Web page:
Reading: The Key to Your Child’s Summertime Structure

Summertime! Par­ents around the world breathe a sigh of relief as the everyday stress­es of long school days, hectic schedules, and tense nights of homework ease up. Yet, at the same time, many parents hesitate to complete­ly relax during the prolonged summer school break, especially if their children have learning difficulties or disabilities.

We are all familiar with the studies that show that children experience a natural re­gression of academic skills during the sum­mer months due to being out of school. But how can parents minimize this regression and keep their children’s skills sharp over the sum­mer? The complicated answer is to continue with and build on the goals and structure set out during the school year. The simple answer is: Get your child to READ.

When summer reading becomes part of a daily routine and schedule as it does in the classroom, it represents the continuity, success, and safety that every child craves. Creating and adhering to a reading schedule and an overall daily structure provides all children, and par­ticularly children with special needs, with mes­sages of safety, security, and the value of learn­ing. Setting aside time for reading, much as we set aside time for other tasks and activities, sends a message to our children that reading is important. Further, when a child’s reading is gauged appropriately for his or her level, the feelings of success and accomplishment that follow develop into an intrinsic desire to read.

Not every child naturally loves to read, and many parents need to think creatively to initi­ate their child’s interest in reading. Think out­side the book! Multimedia and technolo­gy sources have provided our children, with particular sensitivity to children with spe­cial needs, many diverse sources to hone and structure the reading experience. There are books, magazines, and e-books. Younger chil­dren can listen to books on tape, or, better yet, set aside time every day to read to your child. Independent readers should read a book that is just one level under their testing level to maintain their motivation, interest, and inde­pendent skills.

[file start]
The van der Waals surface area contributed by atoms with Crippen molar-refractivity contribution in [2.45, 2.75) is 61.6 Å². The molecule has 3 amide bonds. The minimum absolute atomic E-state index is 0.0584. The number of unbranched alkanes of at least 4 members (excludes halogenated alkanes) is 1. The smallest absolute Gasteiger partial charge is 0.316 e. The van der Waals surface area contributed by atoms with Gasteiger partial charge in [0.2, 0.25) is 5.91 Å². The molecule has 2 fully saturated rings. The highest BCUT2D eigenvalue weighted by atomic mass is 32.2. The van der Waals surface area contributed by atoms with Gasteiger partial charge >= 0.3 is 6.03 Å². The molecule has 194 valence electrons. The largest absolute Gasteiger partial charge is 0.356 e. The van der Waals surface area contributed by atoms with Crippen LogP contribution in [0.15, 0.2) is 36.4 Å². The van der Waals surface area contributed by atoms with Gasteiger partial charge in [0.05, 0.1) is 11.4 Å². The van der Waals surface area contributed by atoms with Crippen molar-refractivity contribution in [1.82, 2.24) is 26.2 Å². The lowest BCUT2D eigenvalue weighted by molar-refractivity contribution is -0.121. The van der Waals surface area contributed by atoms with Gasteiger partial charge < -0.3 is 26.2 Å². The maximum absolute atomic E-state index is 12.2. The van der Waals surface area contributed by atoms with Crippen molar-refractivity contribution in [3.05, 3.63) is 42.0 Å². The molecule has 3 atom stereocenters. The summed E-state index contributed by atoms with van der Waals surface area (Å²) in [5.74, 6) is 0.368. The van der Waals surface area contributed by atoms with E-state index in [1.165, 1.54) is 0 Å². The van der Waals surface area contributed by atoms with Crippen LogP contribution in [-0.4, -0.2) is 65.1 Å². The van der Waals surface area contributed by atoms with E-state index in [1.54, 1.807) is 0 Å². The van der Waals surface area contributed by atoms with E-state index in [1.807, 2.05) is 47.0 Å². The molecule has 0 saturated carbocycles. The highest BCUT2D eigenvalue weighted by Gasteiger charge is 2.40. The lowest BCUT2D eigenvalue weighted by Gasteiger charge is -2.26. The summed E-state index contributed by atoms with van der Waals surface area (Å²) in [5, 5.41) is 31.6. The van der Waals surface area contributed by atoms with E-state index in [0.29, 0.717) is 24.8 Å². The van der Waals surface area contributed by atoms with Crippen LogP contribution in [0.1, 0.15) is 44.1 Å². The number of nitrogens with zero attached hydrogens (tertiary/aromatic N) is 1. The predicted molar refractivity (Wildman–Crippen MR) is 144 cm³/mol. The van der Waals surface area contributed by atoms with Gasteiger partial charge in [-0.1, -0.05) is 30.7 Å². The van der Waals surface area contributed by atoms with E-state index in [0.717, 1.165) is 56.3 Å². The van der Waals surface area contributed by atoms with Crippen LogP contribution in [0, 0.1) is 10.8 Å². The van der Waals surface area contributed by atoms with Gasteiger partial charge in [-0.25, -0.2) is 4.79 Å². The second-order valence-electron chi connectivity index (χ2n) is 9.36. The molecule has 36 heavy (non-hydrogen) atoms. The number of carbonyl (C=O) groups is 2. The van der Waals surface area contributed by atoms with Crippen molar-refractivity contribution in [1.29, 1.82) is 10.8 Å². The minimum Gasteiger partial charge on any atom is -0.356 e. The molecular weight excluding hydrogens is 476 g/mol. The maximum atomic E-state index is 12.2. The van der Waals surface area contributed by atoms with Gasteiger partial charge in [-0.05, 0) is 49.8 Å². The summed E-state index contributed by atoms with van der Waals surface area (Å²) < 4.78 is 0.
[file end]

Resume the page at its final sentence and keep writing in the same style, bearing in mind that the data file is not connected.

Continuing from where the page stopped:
Here are some basic suggestions on how to plan reading into your child’s sum­mer schedule:

• Ask your child’s teacher for suggestions on a daily summer schedule.

• Ask your child’s teacher for suggested book titles and titles of book series.

• Ask your local librarians for library youth reading group times and book sug­gestions.

• Have your child create a daily sched­ule with you that is posted in a central lo­cation for continued reminders and rein­forcement.

• Keep bedtime and waking time the same to avoid challenges once school time returns.

Finally, remember that YOU also need to take time to read every day! It might seem impossible, but try to make your chil­dren’s reading schedule part of your own day and sit down to read a good book each day while they have their reading time. The hard part will be trying to imagine that you are sitting on a beach with a cool drink while you do it…

 

The following provides a succinct list of essential resources and e-sources for parents of children with special needs to begin the search for reading materials and venues:

• Learning Ally: http://www.learnin­gally.org

• Bookshare: www.bookshare.org

• Overdrive: www.overdrive.com

• Book Flix: http://teacher.scholastic. com/products/bookflixfreetrial/

• MyMediaMall: http://www.mymedi­amall.net

• Best Book Apps for Kids: www.com­monsensemedia.org/lists/best-book-apps-for-kids

 

Dr. Karen N. Wasserman is a Licensed Psychologist with a private practice in Florham Park, NJ, and the school psychologist at SINAI Elementary at Joseph Kushner Hebrew Academy.  Originally published in The Jewish Link at http://jewishlinkbc.com/index.php?option=com_content&view=article&id=410....